Although the return home is eagerly anticipated as the happiest day for the military member and the family, it is filled with challenges. Responses that are adaptive while on active duty become problems during the transition phase. The “fight-or-flight” response is a survival asset in the war zone, but hyperarousal at home leads to jumpiness, poor sleep, and difficulty concentrating. These greatly elevate the risk for substance abuse problems.

Military members usually feel that a lot has changed since deployment, and they may feel out of place back home. National Guard members and reservists do not have the interaction with other soldiers that others experience and may feel particularly alone. Accustomed to a high level of arousal, civilian life can seem insignificant when compared to combat. Free time is a burden, especially if the military member is unemployed and having difficulty finding work.

Family roles have usually shifted, and new roles have become established (4). Couples have learned to live apart and independent, and upon return, a new relationship needs to be explored. Spouses and partners may enjoy learning and exercising new skills and may be reluctant to give up responsibilities. The returning parent may be keenly aware of missing important developmental stages of a child’s life and may be unsure when to “jump in” with child discipline. There can be mixed feelings of being overwhelmed with the responsibility of the family while bored with the mundane part of life.

At the same time, family members are facing their own reintegration challenges. They may feel emotionally disconnected and alone, especially when trying to assist their loved one who has sustained a serious wound or other medical condition (i.e., loss of hearing, cardiovascular, gastrointestinal, and/or musculoskeletal disorder). Family members struggle with “not knowing” what will trigger their loved one, and if they are triggered, how they will react; and when it is time for to ask for help.

Significant others often do not understand why after being away for a long period of time their veteran chooses to be with other members of their unit at the local pub instead of at home with them and the family. Some male partners may experience resentment toward their returning woman veteran, contributing to relationship difficulties. Parents of returning military members, especially those serving in the National Guard or Reserve component, face similar challenges. They are often uncertain how to deal with their child’s struggles and, as a result, may experience emotional, physical, or psychological symptoms.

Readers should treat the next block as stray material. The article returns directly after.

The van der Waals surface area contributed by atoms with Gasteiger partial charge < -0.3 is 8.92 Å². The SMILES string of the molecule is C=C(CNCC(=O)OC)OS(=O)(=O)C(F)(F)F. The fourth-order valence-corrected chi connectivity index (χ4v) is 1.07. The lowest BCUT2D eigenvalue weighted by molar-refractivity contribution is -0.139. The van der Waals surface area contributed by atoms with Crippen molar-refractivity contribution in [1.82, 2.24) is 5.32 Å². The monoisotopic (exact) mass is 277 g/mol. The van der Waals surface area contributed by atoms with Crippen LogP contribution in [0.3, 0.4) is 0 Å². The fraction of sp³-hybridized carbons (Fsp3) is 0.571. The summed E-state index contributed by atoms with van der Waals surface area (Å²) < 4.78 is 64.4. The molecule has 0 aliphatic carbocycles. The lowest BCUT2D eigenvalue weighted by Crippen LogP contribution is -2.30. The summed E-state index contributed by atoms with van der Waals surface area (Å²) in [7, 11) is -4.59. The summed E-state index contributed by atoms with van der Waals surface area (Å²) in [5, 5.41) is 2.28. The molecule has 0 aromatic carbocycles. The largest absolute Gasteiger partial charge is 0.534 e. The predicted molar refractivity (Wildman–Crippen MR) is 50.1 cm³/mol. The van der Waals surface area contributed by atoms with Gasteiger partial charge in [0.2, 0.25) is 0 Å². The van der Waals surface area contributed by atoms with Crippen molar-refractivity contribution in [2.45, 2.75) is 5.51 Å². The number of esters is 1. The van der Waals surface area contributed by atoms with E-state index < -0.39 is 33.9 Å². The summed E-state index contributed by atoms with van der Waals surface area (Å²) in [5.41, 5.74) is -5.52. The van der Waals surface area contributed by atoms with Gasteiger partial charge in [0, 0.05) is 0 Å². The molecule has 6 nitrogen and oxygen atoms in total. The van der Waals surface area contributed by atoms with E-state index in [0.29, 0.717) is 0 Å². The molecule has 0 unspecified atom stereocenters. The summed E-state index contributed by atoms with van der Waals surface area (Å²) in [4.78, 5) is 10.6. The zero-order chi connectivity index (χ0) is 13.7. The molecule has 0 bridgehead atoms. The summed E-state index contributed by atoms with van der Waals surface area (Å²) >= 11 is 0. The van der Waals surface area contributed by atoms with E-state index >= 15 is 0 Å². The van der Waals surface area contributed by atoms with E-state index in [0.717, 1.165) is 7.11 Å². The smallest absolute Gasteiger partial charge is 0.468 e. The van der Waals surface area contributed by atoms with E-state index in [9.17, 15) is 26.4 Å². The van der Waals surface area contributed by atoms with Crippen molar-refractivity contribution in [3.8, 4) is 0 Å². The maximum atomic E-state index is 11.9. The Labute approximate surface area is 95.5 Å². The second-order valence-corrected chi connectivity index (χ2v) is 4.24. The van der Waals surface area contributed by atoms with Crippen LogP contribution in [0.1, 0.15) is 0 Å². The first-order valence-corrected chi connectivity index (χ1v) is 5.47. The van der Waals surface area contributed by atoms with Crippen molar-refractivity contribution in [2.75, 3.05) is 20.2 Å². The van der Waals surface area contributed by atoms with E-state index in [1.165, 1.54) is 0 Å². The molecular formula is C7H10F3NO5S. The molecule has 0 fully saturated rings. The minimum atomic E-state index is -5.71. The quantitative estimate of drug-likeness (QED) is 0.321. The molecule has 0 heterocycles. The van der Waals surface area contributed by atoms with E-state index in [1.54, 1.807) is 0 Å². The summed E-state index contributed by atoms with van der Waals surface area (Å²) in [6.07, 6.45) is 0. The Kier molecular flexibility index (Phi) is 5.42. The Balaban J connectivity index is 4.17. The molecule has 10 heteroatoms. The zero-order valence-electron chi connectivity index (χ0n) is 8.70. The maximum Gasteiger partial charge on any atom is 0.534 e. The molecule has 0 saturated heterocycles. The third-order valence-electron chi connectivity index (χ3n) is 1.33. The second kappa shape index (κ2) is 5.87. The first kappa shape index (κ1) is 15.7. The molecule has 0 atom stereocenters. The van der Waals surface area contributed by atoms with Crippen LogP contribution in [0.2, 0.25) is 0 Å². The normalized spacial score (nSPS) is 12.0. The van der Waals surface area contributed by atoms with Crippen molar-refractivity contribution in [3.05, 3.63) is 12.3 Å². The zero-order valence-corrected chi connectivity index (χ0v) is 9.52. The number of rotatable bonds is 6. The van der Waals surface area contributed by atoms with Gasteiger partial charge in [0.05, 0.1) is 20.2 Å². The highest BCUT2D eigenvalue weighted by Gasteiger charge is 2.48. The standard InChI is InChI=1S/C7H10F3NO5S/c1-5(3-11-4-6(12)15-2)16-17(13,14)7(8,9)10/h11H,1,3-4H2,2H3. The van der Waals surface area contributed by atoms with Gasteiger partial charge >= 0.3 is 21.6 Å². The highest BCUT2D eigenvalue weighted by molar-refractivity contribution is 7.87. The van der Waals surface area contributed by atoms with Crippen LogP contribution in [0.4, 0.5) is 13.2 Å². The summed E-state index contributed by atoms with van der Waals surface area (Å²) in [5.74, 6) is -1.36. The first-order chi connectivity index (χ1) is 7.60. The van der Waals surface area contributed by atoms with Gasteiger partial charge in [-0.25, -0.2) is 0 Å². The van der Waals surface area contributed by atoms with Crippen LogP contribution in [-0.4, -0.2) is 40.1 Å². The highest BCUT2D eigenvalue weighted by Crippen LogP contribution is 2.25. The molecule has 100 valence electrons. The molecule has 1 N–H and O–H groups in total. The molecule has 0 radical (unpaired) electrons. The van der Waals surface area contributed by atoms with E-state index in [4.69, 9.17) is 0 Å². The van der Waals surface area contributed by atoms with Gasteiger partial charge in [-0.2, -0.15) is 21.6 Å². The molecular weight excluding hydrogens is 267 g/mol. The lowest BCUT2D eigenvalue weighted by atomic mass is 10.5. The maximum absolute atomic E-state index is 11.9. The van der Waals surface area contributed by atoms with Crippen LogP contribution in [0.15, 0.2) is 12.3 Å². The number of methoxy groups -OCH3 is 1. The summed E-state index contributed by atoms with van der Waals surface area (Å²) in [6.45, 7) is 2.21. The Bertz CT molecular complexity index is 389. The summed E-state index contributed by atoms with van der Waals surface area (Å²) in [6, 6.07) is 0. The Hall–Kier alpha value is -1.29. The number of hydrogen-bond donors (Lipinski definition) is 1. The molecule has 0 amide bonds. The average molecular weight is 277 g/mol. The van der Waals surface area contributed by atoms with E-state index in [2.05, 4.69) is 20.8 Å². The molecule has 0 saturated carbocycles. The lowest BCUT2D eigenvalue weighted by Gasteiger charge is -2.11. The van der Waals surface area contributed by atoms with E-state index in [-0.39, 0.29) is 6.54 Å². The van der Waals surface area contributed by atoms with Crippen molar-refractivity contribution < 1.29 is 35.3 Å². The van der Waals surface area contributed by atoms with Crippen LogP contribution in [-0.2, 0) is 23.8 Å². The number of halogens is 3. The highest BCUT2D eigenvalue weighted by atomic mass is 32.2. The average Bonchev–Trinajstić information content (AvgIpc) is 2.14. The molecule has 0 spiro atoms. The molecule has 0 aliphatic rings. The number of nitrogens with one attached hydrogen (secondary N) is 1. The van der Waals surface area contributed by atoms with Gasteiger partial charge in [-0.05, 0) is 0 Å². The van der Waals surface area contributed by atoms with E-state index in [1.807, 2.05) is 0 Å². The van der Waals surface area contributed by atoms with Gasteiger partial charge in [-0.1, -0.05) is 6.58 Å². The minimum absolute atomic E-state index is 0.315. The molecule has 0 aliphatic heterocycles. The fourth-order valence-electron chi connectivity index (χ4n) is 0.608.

Many of the issues for other military personnel are common to the National Guard and Reservists, but there are some important differences as well. These are weekend warriors, civilians who are suddenly called to active duty for periods of up to 12 months. Although legally a job must be held open for them, there is no guarantee they can return to the position they left. They may be offered a lower position or be informed that their job has been eliminated. This creates considerable economic hardship and other stresses for them and their families.

When they return to the United States, they are not affiliated with a base like other active military, but scatter to their home community. If they elected to serve in a unit composed of others in a different geographic location, they will not have the potential camaraderie easily accessible once they return home. This compounds the feelings of isolation they may experience. Upon return home, research has demonstrated that reserve component military personnel required more mental health treatment in comparison to active duty personnel (5). More specifically, Reserve and National Guard personnel who deployed and reported combat exposures were significantly more likely to experience new-onset heavy weekly drinking, binge drinking, and alcohol-related problems, with the youngest service members at highest risk for alcohol-related problems (6). In addition to the effects of deployment on the military member, there is emerging evidence of the effects on the family. Sustained deployments are often described as particularly difficult for Reserve and National Guard families who have less access to military support systems and fewer connections to other military families (2,3).